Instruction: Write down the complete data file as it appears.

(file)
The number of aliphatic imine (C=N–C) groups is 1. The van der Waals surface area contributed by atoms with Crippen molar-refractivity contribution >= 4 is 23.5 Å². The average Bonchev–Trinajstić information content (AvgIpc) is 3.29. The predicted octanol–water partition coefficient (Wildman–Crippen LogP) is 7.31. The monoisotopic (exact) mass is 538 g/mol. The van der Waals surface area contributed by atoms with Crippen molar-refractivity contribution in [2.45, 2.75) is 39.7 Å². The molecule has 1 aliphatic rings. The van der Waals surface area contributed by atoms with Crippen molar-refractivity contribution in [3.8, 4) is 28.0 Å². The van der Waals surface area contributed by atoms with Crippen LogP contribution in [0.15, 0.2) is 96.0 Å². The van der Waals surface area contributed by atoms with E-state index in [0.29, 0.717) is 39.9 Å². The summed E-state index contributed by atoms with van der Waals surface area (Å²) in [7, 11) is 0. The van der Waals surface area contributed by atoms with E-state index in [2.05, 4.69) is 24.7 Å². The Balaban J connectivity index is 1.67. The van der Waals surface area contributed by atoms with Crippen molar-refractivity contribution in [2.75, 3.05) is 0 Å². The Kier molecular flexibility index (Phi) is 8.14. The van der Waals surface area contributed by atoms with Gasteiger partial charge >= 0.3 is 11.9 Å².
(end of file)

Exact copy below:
The number of aliphatic imine (C=N–C) groups is 1. The van der Waals surface area contributed by atoms with Crippen molar-refractivity contribution >= 4 is 23.5 Å². The average Bonchev–Trinajstić information content (AvgIpc) is 3.29. The predicted octanol–water partition coefficient (Wildman–Crippen LogP) is 7.31. The monoisotopic (exact) mass is 538 g/mol. The van der Waals surface area contributed by atoms with Crippen molar-refractivity contribution in [2.45, 2.75) is 39.7 Å². The molecule has 1 aliphatic rings. The van der Waals surface area contributed by atoms with Crippen molar-refractivity contribution in [3.8, 4) is 28.0 Å². The van der Waals surface area contributed by atoms with Crippen LogP contribution in [0.15, 0.2) is 96.0 Å². The van der Waals surface area contributed by atoms with E-state index in [0.29, 0.717) is 39.9 Å². The summed E-state index contributed by atoms with van der Waals surface area (Å²) in [7, 11) is 0. The van der Waals surface area contributed by atoms with E-state index in [2.05, 4.69) is 24.7 Å². The Balaban J connectivity index is 1.67. The van der Waals surface area contributed by atoms with Crippen molar-refractivity contribution in [2.75, 3.05) is 0 Å². The Kier molecular flexibility index (Phi) is 8.14. The van der Waals surface area contributed by atoms with Gasteiger partial charge >= 0.3 is 11.9 Å².